Washington has turned to the World Trade Organization in its dispute with China over the duties Beijing places on US chicken broiler products.

It is the second attempt by the US to challenge the duties at the WTO. In 2013, the WTO found in favour of Washington’s claims the duties, launched in 2010, breached trade rules. Washington says China revised the duties a year later but argues the country is still in violation of WTO rules.

“These unfair and unjustified taxes are in direct violation of China’ s international commitments and tilt the playing field further against America’s poultry farmers,” US Trade Representative Michael Froman said yesterday (10 May).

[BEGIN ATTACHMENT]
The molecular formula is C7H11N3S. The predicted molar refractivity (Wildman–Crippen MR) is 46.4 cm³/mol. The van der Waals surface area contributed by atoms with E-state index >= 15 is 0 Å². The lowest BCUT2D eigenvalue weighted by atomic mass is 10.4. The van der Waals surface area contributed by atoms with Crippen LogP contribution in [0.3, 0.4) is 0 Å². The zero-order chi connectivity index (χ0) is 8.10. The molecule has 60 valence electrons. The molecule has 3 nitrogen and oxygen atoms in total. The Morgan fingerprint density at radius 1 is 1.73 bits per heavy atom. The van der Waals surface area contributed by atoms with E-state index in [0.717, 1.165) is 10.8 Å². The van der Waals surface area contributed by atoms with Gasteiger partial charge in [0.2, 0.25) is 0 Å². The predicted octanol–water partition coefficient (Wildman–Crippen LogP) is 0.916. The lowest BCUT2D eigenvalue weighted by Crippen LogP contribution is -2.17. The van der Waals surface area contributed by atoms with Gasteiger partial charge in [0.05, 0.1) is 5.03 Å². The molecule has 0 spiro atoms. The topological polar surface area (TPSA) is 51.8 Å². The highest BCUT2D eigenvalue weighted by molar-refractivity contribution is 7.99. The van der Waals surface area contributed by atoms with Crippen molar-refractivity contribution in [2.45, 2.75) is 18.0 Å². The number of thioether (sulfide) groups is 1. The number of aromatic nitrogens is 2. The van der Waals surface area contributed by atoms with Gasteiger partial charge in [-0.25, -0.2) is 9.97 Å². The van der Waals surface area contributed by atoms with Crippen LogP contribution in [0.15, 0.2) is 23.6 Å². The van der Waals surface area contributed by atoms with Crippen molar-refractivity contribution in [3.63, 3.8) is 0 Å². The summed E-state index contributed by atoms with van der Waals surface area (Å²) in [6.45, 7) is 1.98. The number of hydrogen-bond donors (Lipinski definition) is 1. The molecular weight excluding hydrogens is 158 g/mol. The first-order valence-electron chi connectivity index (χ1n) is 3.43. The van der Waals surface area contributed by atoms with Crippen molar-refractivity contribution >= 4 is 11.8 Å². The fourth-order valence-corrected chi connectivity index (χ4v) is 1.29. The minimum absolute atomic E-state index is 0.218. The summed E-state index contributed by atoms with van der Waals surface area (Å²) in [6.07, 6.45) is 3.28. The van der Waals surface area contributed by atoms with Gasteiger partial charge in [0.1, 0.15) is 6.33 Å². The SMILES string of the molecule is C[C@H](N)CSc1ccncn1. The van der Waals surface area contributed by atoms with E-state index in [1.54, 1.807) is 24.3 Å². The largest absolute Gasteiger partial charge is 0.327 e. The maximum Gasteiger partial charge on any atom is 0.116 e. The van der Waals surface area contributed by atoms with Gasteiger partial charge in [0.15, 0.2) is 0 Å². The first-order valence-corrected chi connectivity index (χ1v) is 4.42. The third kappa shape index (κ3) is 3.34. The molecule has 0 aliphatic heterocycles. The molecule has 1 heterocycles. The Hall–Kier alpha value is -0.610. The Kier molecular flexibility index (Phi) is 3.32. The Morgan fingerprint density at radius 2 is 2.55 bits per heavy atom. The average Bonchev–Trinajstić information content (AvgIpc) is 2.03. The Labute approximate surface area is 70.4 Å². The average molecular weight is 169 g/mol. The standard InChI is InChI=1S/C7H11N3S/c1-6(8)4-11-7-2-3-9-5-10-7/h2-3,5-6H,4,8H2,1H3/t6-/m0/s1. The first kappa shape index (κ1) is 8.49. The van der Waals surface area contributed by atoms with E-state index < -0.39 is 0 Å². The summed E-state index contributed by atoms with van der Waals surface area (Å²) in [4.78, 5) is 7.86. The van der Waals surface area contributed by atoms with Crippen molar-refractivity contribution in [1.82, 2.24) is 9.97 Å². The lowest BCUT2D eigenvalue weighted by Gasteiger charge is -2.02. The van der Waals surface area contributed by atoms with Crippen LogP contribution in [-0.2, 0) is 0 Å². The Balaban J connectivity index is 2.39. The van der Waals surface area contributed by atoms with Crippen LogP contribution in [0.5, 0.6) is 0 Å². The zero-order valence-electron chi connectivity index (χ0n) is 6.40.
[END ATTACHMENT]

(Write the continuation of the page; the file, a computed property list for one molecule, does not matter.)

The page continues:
In 2010, after an investigation, China imposed anti-dumping and countervailing duties on US chicken products. The anti-dumping duties ranged from 50.3% for the US producers that responded to Beijing’s investigation to 105.4% for “all others”. The countervailing duties were between 4% and 12.5% for the participating US producers and an “all others” rate of 30.3%.

Three years later, a WTO panel supported Washington’s claims and China looked again at the duties. A year later, Beijing announced the results of its review but, Washington claimed yesterday, still claimed US producers benefited from subsidies and were dumping in the Chinese market. The duties dropped to about 4% for most US exporters, Washington said. However, the US added: “The anti-dumping duties either declined slightly or in some instances increased.”